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NEW: North Providence Police Union Votes No Confidence in Acting Chief

Tuesday, February 09, 2016

 

The North Providence FOP issued a no confidence vote in its Acting Chief.

The North Providence Fraternal Order of Police Lodge #13 announced Tuesday that its membership voted no confidence in Acting Police Chief Christopher Pelagio.

According to a statement by the union, 90% of votes cast by union members were for no confidence in the Acting Chief at the vote taken Friday, February 5, 2016.

Statement from North Providence FOP

The FOP issued the following statement on Pelagio on Tuesday, February 9. 

Lieutenant Christopher Pelagio was appointed Acting Chief in December 2014. The members of FOP, Lodge 13, have been frustrated with the leadership of the North Providence Police Department for some time. Our last contract negotiation took several years to complete. Before the contract was finally resolved, the FOP was forced to file unfair labor practice charges with the
State Labor Relations Board as a result of Departmental interference with the Union’s internal election and removal of the K9.

When Lt. Pelagio assumed command of the Department, it was said that the Town would conduct a search for a permanent police chief given the Department had already been without one for about three years. Since Lt. Pelagio’s appointment as Acting Chief, it does not appear that the Town has made any effort to conduct a search or process for hiring a permanent Chief to lead this Department. The North Providence Police Department has now had no permanent leader for about five years – a situation that would not appear to be tolerated in any other Rhode Island community.
This No Confidence vote is a symbolic gesture of our member’s long-building desire for a new direction for this Department.

The members of FOP, Lodge 13 do not believe that Acting Chief Pelagio is capable of leading the Department in a new direction because, to date, he has displayed a lack of the necessary leadership skills and support among the membership. The following are just a few examples of his lack of leadership which have led to a decrease in morale amongst the majority of officers.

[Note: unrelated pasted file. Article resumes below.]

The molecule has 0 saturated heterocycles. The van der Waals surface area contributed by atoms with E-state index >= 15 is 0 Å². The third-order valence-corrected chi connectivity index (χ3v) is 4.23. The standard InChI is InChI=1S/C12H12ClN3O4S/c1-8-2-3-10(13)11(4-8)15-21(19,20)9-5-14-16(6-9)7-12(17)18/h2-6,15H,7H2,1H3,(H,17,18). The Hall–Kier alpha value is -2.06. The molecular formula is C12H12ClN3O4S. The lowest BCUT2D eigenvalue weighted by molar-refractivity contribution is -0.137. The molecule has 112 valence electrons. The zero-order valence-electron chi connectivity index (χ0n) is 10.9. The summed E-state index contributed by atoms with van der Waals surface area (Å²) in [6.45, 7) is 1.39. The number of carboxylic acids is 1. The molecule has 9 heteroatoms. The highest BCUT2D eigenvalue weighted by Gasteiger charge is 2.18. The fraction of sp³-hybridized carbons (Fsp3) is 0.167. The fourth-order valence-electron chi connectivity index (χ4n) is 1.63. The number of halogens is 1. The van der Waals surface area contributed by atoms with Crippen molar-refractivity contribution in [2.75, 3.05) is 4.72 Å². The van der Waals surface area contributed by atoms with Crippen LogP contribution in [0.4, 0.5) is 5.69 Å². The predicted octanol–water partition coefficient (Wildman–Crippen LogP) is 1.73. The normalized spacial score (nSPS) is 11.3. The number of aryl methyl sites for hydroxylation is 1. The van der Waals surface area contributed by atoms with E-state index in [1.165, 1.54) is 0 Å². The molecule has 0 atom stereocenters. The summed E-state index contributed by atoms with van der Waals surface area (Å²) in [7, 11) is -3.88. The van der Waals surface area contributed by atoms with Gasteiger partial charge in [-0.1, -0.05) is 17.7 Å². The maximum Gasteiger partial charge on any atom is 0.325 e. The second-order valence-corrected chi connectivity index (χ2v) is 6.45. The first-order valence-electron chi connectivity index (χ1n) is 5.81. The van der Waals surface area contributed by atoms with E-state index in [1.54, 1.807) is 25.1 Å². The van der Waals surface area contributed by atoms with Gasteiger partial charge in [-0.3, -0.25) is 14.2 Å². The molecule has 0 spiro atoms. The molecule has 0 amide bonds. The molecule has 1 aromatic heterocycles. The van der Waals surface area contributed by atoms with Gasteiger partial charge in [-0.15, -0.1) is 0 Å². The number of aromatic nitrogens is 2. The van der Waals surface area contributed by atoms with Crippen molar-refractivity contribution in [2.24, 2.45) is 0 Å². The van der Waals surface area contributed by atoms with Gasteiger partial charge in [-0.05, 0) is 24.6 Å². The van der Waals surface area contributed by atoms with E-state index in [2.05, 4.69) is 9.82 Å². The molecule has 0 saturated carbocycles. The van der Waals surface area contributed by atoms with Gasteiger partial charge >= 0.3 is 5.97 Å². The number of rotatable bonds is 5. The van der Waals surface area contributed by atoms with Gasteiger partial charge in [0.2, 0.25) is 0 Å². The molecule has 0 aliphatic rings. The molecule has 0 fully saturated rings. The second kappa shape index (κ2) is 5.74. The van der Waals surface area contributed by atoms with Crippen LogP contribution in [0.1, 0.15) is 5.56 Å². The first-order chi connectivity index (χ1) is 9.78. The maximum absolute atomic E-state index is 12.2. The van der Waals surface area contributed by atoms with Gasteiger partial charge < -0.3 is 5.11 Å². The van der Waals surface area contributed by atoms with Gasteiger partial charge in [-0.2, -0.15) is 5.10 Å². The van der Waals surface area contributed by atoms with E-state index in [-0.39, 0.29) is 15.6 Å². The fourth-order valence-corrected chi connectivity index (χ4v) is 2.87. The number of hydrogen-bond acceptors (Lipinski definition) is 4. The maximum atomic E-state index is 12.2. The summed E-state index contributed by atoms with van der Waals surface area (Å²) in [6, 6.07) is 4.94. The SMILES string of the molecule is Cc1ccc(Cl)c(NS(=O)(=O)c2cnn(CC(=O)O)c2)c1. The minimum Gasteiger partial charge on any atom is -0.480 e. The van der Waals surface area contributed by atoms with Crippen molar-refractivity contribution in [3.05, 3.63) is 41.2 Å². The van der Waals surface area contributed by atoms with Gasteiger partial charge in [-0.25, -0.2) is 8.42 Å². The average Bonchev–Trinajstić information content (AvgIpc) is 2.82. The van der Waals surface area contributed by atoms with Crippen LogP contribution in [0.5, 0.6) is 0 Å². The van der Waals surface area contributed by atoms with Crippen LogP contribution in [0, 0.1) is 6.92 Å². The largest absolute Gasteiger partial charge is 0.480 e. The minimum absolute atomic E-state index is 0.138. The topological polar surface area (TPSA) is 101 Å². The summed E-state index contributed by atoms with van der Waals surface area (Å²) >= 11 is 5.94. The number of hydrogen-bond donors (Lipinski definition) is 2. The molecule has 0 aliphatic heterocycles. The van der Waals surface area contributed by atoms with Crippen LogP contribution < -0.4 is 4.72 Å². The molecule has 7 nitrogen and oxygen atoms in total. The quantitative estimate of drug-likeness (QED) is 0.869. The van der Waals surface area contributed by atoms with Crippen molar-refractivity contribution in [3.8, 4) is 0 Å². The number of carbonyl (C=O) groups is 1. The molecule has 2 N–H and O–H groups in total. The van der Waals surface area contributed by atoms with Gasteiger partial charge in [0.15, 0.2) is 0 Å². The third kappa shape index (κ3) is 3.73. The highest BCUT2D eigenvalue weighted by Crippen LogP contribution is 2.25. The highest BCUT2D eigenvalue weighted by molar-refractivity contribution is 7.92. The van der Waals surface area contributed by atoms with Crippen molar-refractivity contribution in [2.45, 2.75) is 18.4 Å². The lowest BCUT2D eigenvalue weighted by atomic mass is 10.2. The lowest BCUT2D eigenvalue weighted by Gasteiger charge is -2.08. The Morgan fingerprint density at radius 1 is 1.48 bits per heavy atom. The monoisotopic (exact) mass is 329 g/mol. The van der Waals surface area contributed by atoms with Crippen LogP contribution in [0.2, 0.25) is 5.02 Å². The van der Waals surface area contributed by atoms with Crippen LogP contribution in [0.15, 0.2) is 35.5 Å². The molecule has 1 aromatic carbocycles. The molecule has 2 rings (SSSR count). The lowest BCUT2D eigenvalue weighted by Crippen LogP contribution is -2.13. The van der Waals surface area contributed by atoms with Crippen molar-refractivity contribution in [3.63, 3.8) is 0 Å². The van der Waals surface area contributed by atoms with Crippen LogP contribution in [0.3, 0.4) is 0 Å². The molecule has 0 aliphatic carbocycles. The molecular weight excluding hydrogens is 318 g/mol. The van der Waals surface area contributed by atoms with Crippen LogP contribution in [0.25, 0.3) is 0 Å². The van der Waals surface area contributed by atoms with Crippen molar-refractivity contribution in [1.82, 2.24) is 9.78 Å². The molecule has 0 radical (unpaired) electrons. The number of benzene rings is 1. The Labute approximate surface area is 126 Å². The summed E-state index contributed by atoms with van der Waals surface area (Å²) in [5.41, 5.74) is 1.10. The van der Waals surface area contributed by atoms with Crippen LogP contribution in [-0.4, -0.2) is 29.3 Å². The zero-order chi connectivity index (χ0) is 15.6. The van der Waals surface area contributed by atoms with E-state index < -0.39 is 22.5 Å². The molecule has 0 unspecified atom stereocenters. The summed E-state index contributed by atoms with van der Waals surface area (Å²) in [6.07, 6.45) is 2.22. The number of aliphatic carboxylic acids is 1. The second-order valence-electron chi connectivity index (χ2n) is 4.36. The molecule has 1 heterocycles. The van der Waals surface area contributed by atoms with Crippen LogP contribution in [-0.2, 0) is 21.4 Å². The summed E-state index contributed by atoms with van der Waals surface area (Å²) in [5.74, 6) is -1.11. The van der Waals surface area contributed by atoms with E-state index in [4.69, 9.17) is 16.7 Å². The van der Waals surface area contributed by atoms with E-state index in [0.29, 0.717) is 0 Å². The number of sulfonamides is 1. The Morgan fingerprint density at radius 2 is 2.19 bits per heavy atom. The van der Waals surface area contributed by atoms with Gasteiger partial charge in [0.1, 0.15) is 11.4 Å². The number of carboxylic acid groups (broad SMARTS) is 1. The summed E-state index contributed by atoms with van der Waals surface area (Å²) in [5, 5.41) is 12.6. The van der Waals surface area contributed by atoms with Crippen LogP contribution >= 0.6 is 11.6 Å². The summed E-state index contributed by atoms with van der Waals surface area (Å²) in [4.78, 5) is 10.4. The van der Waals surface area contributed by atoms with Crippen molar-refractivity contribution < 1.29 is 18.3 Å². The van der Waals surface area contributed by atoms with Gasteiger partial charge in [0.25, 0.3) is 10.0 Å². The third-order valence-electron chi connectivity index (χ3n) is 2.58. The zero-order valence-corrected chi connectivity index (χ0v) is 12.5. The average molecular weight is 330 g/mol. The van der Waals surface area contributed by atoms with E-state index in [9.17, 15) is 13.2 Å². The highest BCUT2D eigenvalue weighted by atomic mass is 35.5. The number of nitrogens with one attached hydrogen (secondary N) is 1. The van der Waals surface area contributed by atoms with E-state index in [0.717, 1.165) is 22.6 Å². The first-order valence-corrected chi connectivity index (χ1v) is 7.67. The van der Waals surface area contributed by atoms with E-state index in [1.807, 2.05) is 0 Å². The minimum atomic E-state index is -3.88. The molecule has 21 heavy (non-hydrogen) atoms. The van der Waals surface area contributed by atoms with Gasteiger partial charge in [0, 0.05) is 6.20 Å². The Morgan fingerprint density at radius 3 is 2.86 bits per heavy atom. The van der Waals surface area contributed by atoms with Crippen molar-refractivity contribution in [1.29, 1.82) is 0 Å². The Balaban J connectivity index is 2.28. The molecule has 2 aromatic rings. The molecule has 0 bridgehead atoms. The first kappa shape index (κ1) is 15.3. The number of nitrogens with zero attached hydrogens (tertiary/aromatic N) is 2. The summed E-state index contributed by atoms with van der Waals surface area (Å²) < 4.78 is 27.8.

• The Acting Chief has expressed a lack of desire and/or willingness to attempt to resolve any grievances filed by FOP, Lodge 13. At present, there are approximately 25 grievances pending, all of which were denied by the Acting Chief with little or no discussion or consideration of the merits. Many of these grievances could be resolved with simple communication between the Chief and Union leadership. When a grievance is not resolved, it results in additional legal expenses for the Town in the event it is arbitrated. When grievances are not resolved the officers become frustrated with the Acting Chief’s lack of response or recognition of concerns. Cooperative resolution of grievances improves morale and mutual respect which presently does not exist in this Department.

• The Acting Chief has not made timely promotions or staffing decisions. At present, several of the grievances relate to the Chief’s failure to fill vacancies within the 45 days proscribed by the Collective Bargaining Agreement or to otherwise make timely assignments. There have been a number of occasions when officers are entitled to be promoted by the CBA, but the Acting Chief has not acted and/or has not advocated on behalf of these members to be timely promoted or assigned, leading to a decrease in morale.